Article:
Hyde Resort & Residences association strikes back at Sotherly Hotels

Broward lawsuit accuses hotel management company of failing its fiduciary responsibilities

Daniel Rutois and Hyde Resort and Residences
Daniel Rutois and Hyde Resort and Residences

The condo association for Hyde Resort & Residences in Hollywood is not backing down against Sotherly Hotels, the national hospitality company that sued the association president two weeks ago in Miami federal court.

Last week, the association responded by filing its own lawsuit against Sotherly and eight of its affiliates in connection with the Williamsburg, Virginia-based firm’s recently terminated contract to manage Hyde Resort & Residences. The complaint, filed in Broward County Circuit Court, alleges that Sotherly and the affiliates engaged in a “pattern and practice of improperly utilizing [The Hyde association’s] funds to cover the overhead and expenses of unrelated hotel operations.”

An attorney for Sotherly said the company doesn’t comment on pending litigation.

The Hyde association alleges Sotherly and its affiliates failed to honor fiduciary and contractual obligations. “Instead of operating the condominium for the benefit of association, the defendants have effectively converted [the] association into a cash-cow for the benefit of related hotel operations,” the lawsuit states. “Paying [Sotherly and its affiliates] for the ‘benefit’ of having [Sotherly] mismanage or otherwise convert [the] association’s funds for the operation of the Sotherly entities’ own financial interests is certainly not the essence of the bargain struck by the parties.”

The association terminated Sotherly’s contracts when 350 owners, or 75 percent of the membership, voted to oust the company as the property manager for the 407-unit condo-hotel, which was developed by the Related Group. The complaint accuses Sotherly of attempting to interfere with the vote’s outcome by circulating flyers on March 12 offering to pay $1,000 each to the first 50 unit owners who provided proof that they voted no.

In its federal lawsuit filed on May 30, Sotherly accused Hyde association president and commercial broker Daniel Rutois of using “commercial speech to defame and set forth falsehoods” about its management of the Hyde resort, as well as its executives and employees. The complaint accuses Rutois of commercial defamation and tortious interference with a business relationship. Sotherly also alleges Rutois threatened and harrassed it employees and violated association rules by running an unauthorized rental program and employing an individual who solicited business from other unit owners in the building’s lobby.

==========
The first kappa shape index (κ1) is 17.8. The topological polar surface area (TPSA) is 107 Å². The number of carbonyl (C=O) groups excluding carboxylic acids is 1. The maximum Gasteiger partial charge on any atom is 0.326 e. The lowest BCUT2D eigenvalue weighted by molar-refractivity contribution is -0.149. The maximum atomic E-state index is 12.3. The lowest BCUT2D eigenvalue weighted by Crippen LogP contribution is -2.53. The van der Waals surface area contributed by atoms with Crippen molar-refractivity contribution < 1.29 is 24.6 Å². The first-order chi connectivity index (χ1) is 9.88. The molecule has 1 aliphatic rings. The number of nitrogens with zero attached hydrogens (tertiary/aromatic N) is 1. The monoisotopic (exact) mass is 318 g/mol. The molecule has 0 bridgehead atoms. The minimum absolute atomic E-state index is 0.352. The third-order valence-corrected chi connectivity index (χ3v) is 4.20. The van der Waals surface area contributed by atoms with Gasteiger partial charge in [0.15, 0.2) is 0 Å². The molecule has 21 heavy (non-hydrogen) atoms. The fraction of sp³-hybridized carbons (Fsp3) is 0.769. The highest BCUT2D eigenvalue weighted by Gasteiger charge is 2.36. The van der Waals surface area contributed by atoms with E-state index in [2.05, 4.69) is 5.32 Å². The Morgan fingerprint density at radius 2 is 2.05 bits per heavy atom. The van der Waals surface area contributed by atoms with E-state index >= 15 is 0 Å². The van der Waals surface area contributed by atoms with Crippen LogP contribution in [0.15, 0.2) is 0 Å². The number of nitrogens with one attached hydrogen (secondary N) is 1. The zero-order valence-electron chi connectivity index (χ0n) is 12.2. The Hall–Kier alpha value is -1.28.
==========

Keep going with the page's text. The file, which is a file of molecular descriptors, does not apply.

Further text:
Sign Up for the undefined Newsletter

By signing up, you agree to TheRealDeal Terms of Use and acknowledge the data practices in our Privacy Policy.

In an email sent last Friday, Rutois told The Real Deal that the federal lawsuit against him has no merit and is rife with inaccuracies and false allegations. “If telling owners that they have the right to vote ‘yes’ or ‘no’ to cancel the contracts is a defamation, then I’m guilty,” Rutois said. “They are the ones that asked the owners to vote No with a very nice brochure offering $1,000 to owners who voted No.”

Rutois said he did employ an associate as a concierge to help guests renting the units under his purview. “I fired this employee after a few months, Rutois said. “He stayed at the Hyde without my authorization.”

Rutois said he sent the ex-employee a cease-and-desist letter to stop soliciting business in the lobby. “He was taking clients from us and the hotel company that is suing me,” Rutois said.

The Hyde association president also denied using his position to abuse and harass Sotherly employees. “I complained many times to the hotel company about some of its employees that were not doing their jobs,” Rutois said. “One of them got upset and lied to his boss. I told them let’s have a meeting with this employee to see if tells the same lie in front of me. The meeting never happened.”

“You need to understand that [Sotherly is] very upset as they bought one thing and they got something else,” Rutois said. “They blame the messenger and not the seller.”